alcohol and nitrous oxide intoxication can stimulate mystical consciousness (VRE, 307) and, commenting on his own ... mystic really is invulnerable, everybody else— society as a whole— is far too vulnerable to the mystic's creed and, ...
Author: John J. Stuhr
Publisher: Oxford University Press
In No Professor's Lectures Can Save Us, John J. Stuhr utilizes the thought of American philosopher and psychologist William James to develop an original world view that addresses both enduring philosophical problems and contemporary cultural issues. Drawing on and illuminating the entirety of James's work, Stuhr explores James's psychology, his account of religious experience and his "will to believe" thesis, his pragmatism, his radical empiricism, his pluralism, and his writing on politics, democracy, and imperialism. Throughout, Stuhr engages the wide-ranging scholarship on James's philosophy and explores connections between James and the work of Bergson, Deleuze, Dewey, Peirce, Rorty, and Whitehead, as well as intellectual movements including contemporary democratic theory, positive psychology, and philosophical naturalism. After establishing the need to approach James's writings as intimately interwoven, Stuhr turns to each of James's major texts, including The Will to Believe, Principles of Psychology, Varieties of Religious Experience, Pragmatism, The Meaning of Truth, and Essays in Radical Empiricism. His focus throughout is practical, showing the concrete differences it makes in one's life should one take up a broadly Jamesian perspective across the "ever not quite" endeavors of our finite lives. "From this unsparing practical ordeal," James noted, "no professor's lectures and no array of books can save us." In this spirit, this book does not by itself, promise salvation. Instead, it is a master class not only in the philosophy of William James but in a new philosophy through James's thought.
People commonly associate mysticism with an idea about what are the special beings present in the world. rather than as an ... or fortune-tellers, or in his opinion the beliefs of such and such a so called mystical creed are correct.
Author: Josiah Royce
Publisher: State University of New York Press
An edited transcript of the great Harvard philosopher Josiah Royce's last year-long course in metaphysics, given at Harvard in 1915-1916.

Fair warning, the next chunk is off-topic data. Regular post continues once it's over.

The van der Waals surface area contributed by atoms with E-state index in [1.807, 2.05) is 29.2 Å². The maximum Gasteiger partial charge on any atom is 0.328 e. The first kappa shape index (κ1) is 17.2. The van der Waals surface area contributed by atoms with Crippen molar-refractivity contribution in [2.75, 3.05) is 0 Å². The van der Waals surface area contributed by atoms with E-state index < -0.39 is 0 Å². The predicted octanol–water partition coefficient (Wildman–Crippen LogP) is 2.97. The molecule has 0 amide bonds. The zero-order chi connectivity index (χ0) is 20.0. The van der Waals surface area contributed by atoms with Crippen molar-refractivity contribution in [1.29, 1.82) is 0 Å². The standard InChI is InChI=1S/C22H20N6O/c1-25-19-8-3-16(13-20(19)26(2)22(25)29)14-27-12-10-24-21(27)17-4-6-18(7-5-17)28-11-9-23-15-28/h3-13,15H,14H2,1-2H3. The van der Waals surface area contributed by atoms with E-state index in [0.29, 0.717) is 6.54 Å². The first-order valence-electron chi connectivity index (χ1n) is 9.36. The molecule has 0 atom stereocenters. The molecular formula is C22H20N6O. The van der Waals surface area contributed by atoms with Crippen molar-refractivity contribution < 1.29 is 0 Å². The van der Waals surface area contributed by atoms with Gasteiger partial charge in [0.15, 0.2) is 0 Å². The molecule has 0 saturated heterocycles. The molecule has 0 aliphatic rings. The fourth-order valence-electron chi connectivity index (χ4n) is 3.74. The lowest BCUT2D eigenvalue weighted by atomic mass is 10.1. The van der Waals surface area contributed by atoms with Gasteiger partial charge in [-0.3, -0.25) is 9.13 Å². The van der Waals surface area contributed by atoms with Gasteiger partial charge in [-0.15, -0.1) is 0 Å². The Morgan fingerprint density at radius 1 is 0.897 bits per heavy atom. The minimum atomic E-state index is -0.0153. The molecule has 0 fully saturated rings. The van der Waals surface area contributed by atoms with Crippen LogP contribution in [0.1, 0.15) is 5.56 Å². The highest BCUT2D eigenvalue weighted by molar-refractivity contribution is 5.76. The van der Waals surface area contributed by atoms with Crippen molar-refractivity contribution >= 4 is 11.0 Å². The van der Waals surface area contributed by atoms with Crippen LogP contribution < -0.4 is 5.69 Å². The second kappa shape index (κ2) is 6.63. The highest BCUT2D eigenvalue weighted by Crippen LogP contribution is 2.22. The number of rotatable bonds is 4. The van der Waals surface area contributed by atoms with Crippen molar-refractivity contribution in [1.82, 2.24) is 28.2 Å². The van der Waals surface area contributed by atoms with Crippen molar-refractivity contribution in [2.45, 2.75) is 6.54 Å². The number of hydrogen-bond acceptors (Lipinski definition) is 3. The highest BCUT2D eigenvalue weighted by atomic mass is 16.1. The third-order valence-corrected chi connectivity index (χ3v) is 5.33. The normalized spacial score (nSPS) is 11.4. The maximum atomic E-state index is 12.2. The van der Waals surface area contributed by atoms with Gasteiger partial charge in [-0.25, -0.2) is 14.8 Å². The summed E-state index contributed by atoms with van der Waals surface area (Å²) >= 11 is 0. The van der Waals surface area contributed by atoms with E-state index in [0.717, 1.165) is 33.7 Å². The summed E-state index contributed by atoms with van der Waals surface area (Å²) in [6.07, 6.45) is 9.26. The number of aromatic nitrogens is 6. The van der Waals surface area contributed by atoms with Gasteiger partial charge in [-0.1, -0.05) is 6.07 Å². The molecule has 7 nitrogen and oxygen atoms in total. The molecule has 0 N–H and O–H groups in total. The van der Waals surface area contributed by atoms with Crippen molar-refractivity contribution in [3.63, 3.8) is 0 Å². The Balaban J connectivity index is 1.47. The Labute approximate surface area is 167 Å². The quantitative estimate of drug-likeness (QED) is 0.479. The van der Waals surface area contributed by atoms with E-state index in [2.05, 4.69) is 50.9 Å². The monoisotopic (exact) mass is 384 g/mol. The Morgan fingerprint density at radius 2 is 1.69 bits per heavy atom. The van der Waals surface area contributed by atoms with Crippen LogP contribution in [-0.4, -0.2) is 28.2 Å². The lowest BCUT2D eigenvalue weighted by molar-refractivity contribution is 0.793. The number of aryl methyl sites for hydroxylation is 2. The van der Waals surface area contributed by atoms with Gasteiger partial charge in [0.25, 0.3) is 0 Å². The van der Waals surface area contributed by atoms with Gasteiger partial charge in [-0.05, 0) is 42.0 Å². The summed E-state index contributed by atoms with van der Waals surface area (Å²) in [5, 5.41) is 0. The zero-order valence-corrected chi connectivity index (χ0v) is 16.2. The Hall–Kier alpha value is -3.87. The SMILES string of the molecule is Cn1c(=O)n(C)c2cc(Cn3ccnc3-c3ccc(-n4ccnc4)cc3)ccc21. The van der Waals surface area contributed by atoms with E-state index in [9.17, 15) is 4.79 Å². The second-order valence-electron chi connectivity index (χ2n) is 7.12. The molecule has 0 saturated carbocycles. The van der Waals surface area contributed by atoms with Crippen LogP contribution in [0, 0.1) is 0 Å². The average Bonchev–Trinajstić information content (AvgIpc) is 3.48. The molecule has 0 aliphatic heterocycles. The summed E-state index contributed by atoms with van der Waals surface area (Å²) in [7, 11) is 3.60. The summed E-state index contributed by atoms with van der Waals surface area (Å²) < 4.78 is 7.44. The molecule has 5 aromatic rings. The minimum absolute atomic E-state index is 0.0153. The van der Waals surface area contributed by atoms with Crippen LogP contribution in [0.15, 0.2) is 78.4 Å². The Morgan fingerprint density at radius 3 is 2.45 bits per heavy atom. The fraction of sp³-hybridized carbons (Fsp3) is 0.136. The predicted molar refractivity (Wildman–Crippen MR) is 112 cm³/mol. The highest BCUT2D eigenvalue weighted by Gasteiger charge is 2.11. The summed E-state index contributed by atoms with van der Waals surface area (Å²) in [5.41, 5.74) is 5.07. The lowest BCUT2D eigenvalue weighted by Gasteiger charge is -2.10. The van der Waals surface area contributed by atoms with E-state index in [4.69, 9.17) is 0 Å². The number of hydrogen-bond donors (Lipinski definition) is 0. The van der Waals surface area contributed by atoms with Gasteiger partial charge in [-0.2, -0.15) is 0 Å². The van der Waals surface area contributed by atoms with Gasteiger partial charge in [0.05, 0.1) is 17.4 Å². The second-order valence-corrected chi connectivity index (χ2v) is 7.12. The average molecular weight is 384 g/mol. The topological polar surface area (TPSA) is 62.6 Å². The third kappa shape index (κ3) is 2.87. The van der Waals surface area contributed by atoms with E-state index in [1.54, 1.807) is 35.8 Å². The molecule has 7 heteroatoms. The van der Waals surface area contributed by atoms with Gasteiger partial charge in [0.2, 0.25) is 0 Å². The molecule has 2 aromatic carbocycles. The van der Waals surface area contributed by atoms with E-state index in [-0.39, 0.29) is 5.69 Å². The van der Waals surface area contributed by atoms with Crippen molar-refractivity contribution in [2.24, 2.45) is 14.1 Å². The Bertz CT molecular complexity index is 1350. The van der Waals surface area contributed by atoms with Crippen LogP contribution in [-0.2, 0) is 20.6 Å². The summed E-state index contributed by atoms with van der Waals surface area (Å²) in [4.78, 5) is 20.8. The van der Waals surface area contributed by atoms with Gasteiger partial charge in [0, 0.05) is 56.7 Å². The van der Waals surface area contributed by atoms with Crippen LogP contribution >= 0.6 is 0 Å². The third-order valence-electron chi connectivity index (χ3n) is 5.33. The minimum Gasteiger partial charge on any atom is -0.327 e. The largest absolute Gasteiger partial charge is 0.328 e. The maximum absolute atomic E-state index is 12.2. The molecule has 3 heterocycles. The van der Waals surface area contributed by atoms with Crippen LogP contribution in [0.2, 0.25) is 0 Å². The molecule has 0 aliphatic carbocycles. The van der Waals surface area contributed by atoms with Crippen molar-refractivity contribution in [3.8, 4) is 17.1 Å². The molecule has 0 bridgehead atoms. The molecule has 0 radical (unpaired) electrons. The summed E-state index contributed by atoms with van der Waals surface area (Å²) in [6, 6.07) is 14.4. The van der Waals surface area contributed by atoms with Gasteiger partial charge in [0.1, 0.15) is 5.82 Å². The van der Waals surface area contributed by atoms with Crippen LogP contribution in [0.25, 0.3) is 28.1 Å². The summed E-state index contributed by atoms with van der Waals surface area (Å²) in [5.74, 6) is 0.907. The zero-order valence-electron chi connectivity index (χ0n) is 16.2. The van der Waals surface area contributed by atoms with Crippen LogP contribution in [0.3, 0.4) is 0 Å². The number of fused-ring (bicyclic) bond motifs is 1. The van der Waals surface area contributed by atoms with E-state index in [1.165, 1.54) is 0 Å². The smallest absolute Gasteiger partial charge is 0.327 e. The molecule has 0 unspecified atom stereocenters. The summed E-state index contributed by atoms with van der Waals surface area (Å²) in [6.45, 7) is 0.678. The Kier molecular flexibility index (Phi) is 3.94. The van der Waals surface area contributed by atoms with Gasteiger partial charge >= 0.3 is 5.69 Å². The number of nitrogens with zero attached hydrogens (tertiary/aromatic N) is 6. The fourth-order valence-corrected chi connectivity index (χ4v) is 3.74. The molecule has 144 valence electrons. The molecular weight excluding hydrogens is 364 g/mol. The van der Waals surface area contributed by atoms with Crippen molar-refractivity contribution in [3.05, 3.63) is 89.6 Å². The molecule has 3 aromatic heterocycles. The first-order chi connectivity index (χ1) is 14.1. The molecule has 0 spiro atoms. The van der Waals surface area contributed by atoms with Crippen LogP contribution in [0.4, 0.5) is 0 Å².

But his own creed is explicit at the outset : " Mysticism is to be commended as an attitude towards life , not as a creed about the world " ( p . 11 ) . The metaphysical impulse - " urging men towards mysticism urging them towards ...
Author: Ronald Jager
Publisher: Psychology Press
This volume is a comprehensive collection of critical essays on The Taming of the Shrew, and includes extensive discussions of the play's various printed versions and its theatrical productions. Aspinall has included only those essays that offer the most influential and controversial arguments surrounding the play. The issues discussed include gender, authority, female autonomy and unruliness, courtship and marriage, language and speech, and performance and theatricality.
Creed . Statement of Christian faith , of which the most important are the Apostles ' Creed , the Nicene Creed and a Creed ascribed to Athanasius . Desert Fathers and Mothers . Christian hermits who moved to the deserts of Egypt and ...
Author: Dee Dyas
Publisher: DS Brewer
Category: Literary Criticism
"Essays suggesting new ways of studying the crucial but sometimes difficult range of medieval mystical material"--Provided by publisher.
From the beautiful Eden-land at the head of the Persian Gulf, where creeds and culture rose to life, the first migrations emanated, and were naturally directed along the line of the great rivers, by the Euphrates and the Tigris and ...
Author: Lady Wilde
"Ancient legends, Mystic Charms & Superstitions of Ireland" by Lady Wilde (the pen-name for Jane Wilde) is perhaps one of the best compilations of Irish lore ever published. Yet, it was almost lost to time. Ireland is a country full of myths and magic, and Wilde has managed to write an engaging and yet still succinct summary of the most important aspects of it. With a culture as rich as that of the Irish, it's a truly remarkable feat to be able to have it all at one's fingertips the way it is thanks to Lady Wilde's work.
From Persia, Assyria, and Egypt, to Greece and the Isles of the Sea, went forth the wandering tribes, carrying with them, as signs of their origin, broken fragments of the primal creed, and broken idioms of the primal tongue – those ...
Author: Lady Wilde
Publisher: Arcturus Publishing
Category: Social Science
Lady Jane Wilde was the mother of Oscar Wilde and an accomplished folklorist. She sought to preserve Irish culture through recording their enchanting myths, rituals and beliefs. This collection contains over 100 of these enthralling tales, from fairies stealing children to leprechauns promising gold. Each showcase the strange and mystical superstitions spread by Irish peasantry in the ancient tongue. Tales include: • The Horned Women • The Fenian Knights • The Fairy Changeling • The Legends of the Western Islands This edition includes a chapter on the ancient peoples of Ireland written by her husband Sir William Wilde which forms part of the original manuscript. Accompanying the text are beautiful illustrations by Stephen Reid from The High Deeds of Finn and a rare map of ancient Ireland.
But as the early tribes diverged from the central parent stock, the creed and the language began to assume new forms, according as new habits of life and modes of thought were developed amongst the wandering people, by the influence of ...
Author: Francesca Wilde
Publisher: Jazzybee Verlag
Category: Body, Mind & Spirit
Many of the Irish legends, superstitions, and ancient charms now collected were obtained chiefly from oral communications made by the peasantry themselves, either in Irish or in the Irish-English which preserves so much of the expressive idiom of the antique tongue. These narrations were taken down by competent persons skilled in both languages, and as far as possible in the very words of the narrator; so that much of the primitive simplicity of the style has been retained, while the legends have a peculiar and special value as coming direct from the national heart.